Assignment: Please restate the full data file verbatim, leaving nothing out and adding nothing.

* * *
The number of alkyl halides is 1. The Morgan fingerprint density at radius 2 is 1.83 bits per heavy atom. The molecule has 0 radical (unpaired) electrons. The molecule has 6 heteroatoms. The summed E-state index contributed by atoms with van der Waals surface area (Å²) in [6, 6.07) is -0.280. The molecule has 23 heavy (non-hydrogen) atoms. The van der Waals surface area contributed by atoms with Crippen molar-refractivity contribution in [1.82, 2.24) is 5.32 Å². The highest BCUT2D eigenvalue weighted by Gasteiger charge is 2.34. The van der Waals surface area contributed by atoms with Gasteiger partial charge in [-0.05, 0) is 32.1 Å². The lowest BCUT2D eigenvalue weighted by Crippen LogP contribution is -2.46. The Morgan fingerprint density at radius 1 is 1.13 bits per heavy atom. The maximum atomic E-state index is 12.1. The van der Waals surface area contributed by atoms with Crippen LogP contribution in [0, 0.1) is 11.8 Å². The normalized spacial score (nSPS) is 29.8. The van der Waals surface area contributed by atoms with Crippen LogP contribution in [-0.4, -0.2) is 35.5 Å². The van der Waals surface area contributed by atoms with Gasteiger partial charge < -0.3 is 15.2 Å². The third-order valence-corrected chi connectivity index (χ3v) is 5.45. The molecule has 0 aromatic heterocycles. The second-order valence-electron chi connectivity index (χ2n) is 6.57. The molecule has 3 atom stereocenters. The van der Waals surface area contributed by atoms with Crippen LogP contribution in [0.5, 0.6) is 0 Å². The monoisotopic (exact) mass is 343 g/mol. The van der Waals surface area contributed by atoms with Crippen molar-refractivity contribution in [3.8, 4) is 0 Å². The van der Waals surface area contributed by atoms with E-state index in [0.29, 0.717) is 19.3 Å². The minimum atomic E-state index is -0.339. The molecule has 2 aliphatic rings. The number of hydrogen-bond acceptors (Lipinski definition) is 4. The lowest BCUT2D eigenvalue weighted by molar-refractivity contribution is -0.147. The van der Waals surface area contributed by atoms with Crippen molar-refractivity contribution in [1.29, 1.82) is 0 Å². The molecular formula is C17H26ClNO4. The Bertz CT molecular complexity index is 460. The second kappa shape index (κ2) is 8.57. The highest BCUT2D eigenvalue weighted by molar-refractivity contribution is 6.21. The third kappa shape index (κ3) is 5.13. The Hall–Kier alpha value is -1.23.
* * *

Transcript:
The number of alkyl halides is 1. The Morgan fingerprint density at radius 2 is 1.83 bits per heavy atom. The molecule has 0 radical (unpaired) electrons. The molecule has 6 heteroatoms. The summed E-state index contributed by atoms with van der Waals surface area (Å²) in [6, 6.07) is -0.280. The molecule has 23 heavy (non-hydrogen) atoms. The van der Waals surface area contributed by atoms with Crippen molar-refractivity contribution in [1.82, 2.24) is 5.32 Å². The highest BCUT2D eigenvalue weighted by Gasteiger charge is 2.34. The van der Waals surface area contributed by atoms with Gasteiger partial charge in [-0.05, 0) is 32.1 Å². The lowest BCUT2D eigenvalue weighted by Crippen LogP contribution is -2.46. The Morgan fingerprint density at radius 1 is 1.13 bits per heavy atom. The maximum atomic E-state index is 12.1. The van der Waals surface area contributed by atoms with Crippen LogP contribution in [0, 0.1) is 11.8 Å². The normalized spacial score (nSPS) is 29.8. The van der Waals surface area contributed by atoms with Crippen LogP contribution in [-0.4, -0.2) is 35.5 Å². The van der Waals surface area contributed by atoms with Gasteiger partial charge < -0.3 is 15.2 Å². The third-order valence-corrected chi connectivity index (χ3v) is 5.45. The molecule has 0 aromatic heterocycles. The second-order valence-electron chi connectivity index (χ2n) is 6.57. The molecule has 3 atom stereocenters. The van der Waals surface area contributed by atoms with Crippen LogP contribution in [0.5, 0.6) is 0 Å². The monoisotopic (exact) mass is 343 g/mol. The van der Waals surface area contributed by atoms with Crippen molar-refractivity contribution in [3.8, 4) is 0 Å². The van der Waals surface area contributed by atoms with E-state index in [0.29, 0.717) is 19.3 Å². The minimum atomic E-state index is -0.339. The molecule has 2 aliphatic rings. The number of hydrogen-bond acceptors (Lipinski definition) is 4. The lowest BCUT2D eigenvalue weighted by molar-refractivity contribution is -0.147. The van der Waals surface area contributed by atoms with Crippen molar-refractivity contribution in [1.29, 1.82) is 0 Å². The molecular formula is C17H26ClNO4. The Bertz CT molecular complexity index is 460. The second kappa shape index (κ2) is 8.57. The highest BCUT2D eigenvalue weighted by molar-refractivity contribution is 6.21. The third kappa shape index (κ3) is 5.13. The Hall–Kier alpha value is -1.23.